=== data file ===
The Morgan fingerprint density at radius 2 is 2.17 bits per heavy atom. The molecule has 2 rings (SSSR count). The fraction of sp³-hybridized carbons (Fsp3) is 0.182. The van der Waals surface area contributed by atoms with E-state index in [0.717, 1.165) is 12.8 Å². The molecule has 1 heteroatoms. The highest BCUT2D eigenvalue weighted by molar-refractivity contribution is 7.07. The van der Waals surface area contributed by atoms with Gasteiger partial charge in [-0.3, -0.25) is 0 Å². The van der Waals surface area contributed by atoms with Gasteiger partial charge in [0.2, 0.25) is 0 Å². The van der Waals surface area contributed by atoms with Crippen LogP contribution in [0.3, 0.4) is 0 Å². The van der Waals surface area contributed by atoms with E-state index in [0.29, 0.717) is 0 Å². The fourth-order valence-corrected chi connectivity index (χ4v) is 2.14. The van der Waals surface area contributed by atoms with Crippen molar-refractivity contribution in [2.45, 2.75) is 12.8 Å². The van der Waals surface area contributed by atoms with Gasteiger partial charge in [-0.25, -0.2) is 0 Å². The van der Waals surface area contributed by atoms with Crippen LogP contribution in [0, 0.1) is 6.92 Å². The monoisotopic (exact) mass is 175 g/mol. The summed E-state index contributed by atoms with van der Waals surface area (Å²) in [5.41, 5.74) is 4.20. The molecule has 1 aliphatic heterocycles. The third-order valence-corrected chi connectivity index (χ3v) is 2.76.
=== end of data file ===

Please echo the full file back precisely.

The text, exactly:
The Morgan fingerprint density at radius 2 is 2.17 bits per heavy atom. The molecule has 2 rings (SSSR count). The fraction of sp³-hybridized carbons (Fsp3) is 0.182. The van der Waals surface area contributed by atoms with E-state index in [0.717, 1.165) is 12.8 Å². The molecule has 1 heteroatoms. The highest BCUT2D eigenvalue weighted by molar-refractivity contribution is 7.07. The van der Waals surface area contributed by atoms with Gasteiger partial charge in [-0.3, -0.25) is 0 Å². The van der Waals surface area contributed by atoms with Gasteiger partial charge in [0.2, 0.25) is 0 Å². The van der Waals surface area contributed by atoms with Crippen LogP contribution in [0.3, 0.4) is 0 Å². The van der Waals surface area contributed by atoms with E-state index in [0.29, 0.717) is 0 Å². The fourth-order valence-corrected chi connectivity index (χ4v) is 2.14. The van der Waals surface area contributed by atoms with Crippen molar-refractivity contribution in [2.45, 2.75) is 12.8 Å². The van der Waals surface area contributed by atoms with Gasteiger partial charge in [-0.25, -0.2) is 0 Å². The van der Waals surface area contributed by atoms with Crippen LogP contribution in [0, 0.1) is 6.92 Å². The monoisotopic (exact) mass is 175 g/mol. The summed E-state index contributed by atoms with van der Waals surface area (Å²) in [5.41, 5.74) is 4.20. The molecule has 1 aliphatic heterocycles. The third-order valence-corrected chi connectivity index (χ3v) is 2.76.